38 per cent of the women who participated in the study felt that
maternity leave had a negative impact on promotional and career
development opportunities, yet employers were less forthcoming
in recognizing this impact.
The following is a snapshot of a few leading and promising
practices from the research and subsequent publication
Making It Work! How to Effectively Manage Maternity Leave
Career Transitions: An Employers’ Guide. Employers can incorporate
these strategies into their HR processes, if they are not
doing so already, to better engage and retain women through
■■ Establish and enact a communication plan: In collaborating
with your employee, determine whether, and how often, you
will communicate with her while she is away on maternity
leave. Set clear guidelines about what will be discussed and
when, and how communication will be maintained (e.g.,
telephone, email, text, mail or in person).
■■ Develop a return-to-work plan: Ensure that HR
representatives and managers work collaboratively with the
employee to develop a return-to-work plan covering important
topics such as the date of return, reintegration actions and
roles and responsibilities, as well as her work schedule and
career options upon returning.
■■ Conduct a return-to-work interview: It is important to
recognize that an employee who is coming back to work
from maternity leave is likely returning to work under new
circumstances. But do not make assumptions. Having an open
dialogue about changes in roles and responsibilities will allow
both parties to communicate effectively and share aspirations
and career plans.
■■ Implement a re-onboarding process: Managers, coworkers
and/or clients may assume that because a new mother is a
returning employee, she will be able to pick up where she left
off; however, employees need to be re-integrated into their
work roles and into the social environment of the office, which
takes conscious thought and focused attention.
■■ Discuss flexible work arrangements: These options afford
new mothers the opportunity to effectively manage their
work and family lives. As an employer, consider what flexible
arrangements you might be able to offer and how these
can benefit both your employee and your organization.
WORKshift Canada, a non-profit organization supporting
flexible work in Canadian organizations, is an excellent starting
■■ Make use of mentors or a buddy system: Pair those about to
go on, or newly returned from, maternity leave with someone
in a similar role who has already been through the maternity
leave process. This person can offer advice and support and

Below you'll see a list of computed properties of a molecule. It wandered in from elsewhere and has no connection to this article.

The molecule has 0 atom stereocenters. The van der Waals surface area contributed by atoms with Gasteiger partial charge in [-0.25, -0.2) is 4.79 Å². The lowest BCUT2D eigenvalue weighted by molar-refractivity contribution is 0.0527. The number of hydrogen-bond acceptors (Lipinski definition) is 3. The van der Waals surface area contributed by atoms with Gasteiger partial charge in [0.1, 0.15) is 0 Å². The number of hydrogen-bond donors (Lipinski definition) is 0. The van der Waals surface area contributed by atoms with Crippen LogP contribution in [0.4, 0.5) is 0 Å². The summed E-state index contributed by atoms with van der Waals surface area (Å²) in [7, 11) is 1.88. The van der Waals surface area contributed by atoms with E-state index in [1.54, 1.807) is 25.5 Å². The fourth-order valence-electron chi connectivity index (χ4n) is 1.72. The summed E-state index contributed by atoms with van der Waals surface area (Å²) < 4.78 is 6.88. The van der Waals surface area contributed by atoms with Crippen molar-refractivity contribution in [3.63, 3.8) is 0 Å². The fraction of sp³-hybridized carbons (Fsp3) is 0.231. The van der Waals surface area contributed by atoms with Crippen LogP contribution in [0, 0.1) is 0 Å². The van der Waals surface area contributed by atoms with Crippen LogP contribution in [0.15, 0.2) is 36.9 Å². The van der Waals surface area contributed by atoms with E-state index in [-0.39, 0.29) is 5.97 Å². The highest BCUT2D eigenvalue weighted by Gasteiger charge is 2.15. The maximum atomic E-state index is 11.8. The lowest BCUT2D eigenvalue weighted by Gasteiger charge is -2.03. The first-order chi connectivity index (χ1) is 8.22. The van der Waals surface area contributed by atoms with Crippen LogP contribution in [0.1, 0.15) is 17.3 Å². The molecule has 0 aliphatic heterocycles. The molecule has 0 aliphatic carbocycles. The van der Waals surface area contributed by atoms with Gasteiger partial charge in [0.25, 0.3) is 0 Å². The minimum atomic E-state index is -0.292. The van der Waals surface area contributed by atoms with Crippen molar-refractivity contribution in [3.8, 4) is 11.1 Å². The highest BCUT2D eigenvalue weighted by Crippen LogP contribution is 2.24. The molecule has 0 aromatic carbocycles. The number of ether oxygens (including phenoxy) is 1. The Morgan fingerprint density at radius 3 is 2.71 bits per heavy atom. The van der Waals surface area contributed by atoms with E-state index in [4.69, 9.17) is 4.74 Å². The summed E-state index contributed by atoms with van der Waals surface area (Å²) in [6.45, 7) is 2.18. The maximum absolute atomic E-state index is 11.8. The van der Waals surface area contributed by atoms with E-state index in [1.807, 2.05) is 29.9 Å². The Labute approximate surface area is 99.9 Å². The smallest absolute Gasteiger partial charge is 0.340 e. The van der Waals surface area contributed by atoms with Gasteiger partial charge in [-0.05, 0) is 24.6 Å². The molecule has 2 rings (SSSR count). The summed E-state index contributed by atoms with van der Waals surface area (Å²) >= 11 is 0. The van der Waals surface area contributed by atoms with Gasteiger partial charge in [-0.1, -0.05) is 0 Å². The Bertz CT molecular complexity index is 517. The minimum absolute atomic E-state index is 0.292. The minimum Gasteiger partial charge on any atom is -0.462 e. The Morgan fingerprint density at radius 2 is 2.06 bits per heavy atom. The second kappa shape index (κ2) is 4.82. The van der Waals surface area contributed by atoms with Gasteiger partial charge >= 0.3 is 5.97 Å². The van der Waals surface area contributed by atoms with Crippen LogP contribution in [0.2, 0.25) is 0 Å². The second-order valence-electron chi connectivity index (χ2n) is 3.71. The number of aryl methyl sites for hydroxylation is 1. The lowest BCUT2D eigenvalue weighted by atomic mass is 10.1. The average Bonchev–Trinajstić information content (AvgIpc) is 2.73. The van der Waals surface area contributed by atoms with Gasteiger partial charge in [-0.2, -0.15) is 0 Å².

facilitate a smooth transition back to the workplace.
■■ Consider comeback coaching: Every working mother
experiences the return-to-work transition uniquely and could
benefit from extra support from an objective and supportive
third party. Comeback coaching provides career transition
support to mothers returning to employment after maternity
leave or a more extended period of raising a family. Coaching
can begin in the weeks prior to the projected date of return,
and can continue into the first few months after the actual
return, or as the particular situation determines. This strategy
sends a clear message to the new mother that she is a valued
employee and that you are willing to invest in her development
and support her reintegration into the workplace.
Remember that a mother on maternity leave is still an employee.
Employees on maternity leave are still essential members of the organization,
and still part of the team. Depending on your organization
and the specifics of the situation, there are likely several ways to keep
your employee informed and engaged during maternity leaves. n
Avra Davidoff is a workplace psychologist and Associate at Canada
Career Counselling and the Leadership Success Group. Dr. Laura
Hambley founded Canada Career Counselling and has worked in the
field of career development since 2001.
You can access a free webinar, Making It Work! How to
effectively Manage Maternity Leave Career Transitions: An
Employer’s Guide, by visiting https://vimeo.com/170993415.
OVER 38 PER CENT OF THE
WOMEN WHO PARTICIPATED
IN THE STUDY FELT THAT
MATERNITY LEAVE HAD
A NEGATIVE IMPACT
ON PROMOTIONAL AND
LESS FORTHCOMING IN
RECOGNIZING THIS IMPACT.
40 ❚ OCTOBER 2016 ❚ HR PROFESSIONAL